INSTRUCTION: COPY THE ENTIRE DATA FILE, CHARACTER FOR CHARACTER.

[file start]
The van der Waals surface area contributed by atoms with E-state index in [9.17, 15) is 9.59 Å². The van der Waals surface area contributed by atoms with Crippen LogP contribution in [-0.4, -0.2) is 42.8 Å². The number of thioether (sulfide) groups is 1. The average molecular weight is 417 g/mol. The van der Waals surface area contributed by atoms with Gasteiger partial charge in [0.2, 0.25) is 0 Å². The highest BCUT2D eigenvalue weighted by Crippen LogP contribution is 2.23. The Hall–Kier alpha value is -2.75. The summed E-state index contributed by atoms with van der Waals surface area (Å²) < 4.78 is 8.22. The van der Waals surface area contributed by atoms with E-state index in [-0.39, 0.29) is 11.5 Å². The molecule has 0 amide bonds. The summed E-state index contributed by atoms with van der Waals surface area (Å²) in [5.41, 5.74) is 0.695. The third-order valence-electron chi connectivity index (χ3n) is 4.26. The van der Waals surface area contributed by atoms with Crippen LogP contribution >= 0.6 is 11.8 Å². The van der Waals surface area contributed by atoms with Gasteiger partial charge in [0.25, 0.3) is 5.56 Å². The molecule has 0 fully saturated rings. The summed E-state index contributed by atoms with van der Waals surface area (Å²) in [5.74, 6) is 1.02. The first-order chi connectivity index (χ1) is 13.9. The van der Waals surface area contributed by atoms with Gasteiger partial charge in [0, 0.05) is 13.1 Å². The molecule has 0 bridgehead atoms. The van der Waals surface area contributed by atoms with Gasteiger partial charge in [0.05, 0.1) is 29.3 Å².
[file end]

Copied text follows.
The van der Waals surface area contributed by atoms with E-state index in [9.17, 15) is 9.59 Å². The van der Waals surface area contributed by atoms with Crippen LogP contribution in [-0.4, -0.2) is 42.8 Å². The number of thioether (sulfide) groups is 1. The average molecular weight is 417 g/mol. The van der Waals surface area contributed by atoms with Gasteiger partial charge in [0.2, 0.25) is 0 Å². The highest BCUT2D eigenvalue weighted by Crippen LogP contribution is 2.23. The Hall–Kier alpha value is -2.75. The summed E-state index contributed by atoms with van der Waals surface area (Å²) < 4.78 is 8.22. The van der Waals surface area contributed by atoms with E-state index in [-0.39, 0.29) is 11.5 Å². The molecule has 0 amide bonds. The summed E-state index contributed by atoms with van der Waals surface area (Å²) in [5.41, 5.74) is 0.695. The third-order valence-electron chi connectivity index (χ3n) is 4.26. The van der Waals surface area contributed by atoms with Crippen LogP contribution >= 0.6 is 11.8 Å². The van der Waals surface area contributed by atoms with Gasteiger partial charge in [0.25, 0.3) is 5.56 Å². The molecule has 0 fully saturated rings. The summed E-state index contributed by atoms with van der Waals surface area (Å²) in [5.74, 6) is 1.02. The first-order chi connectivity index (χ1) is 13.9. The van der Waals surface area contributed by atoms with Gasteiger partial charge in [0, 0.05) is 13.1 Å². The molecule has 0 bridgehead atoms. The van der Waals surface area contributed by atoms with Gasteiger partial charge in [0.05, 0.1) is 29.3 Å².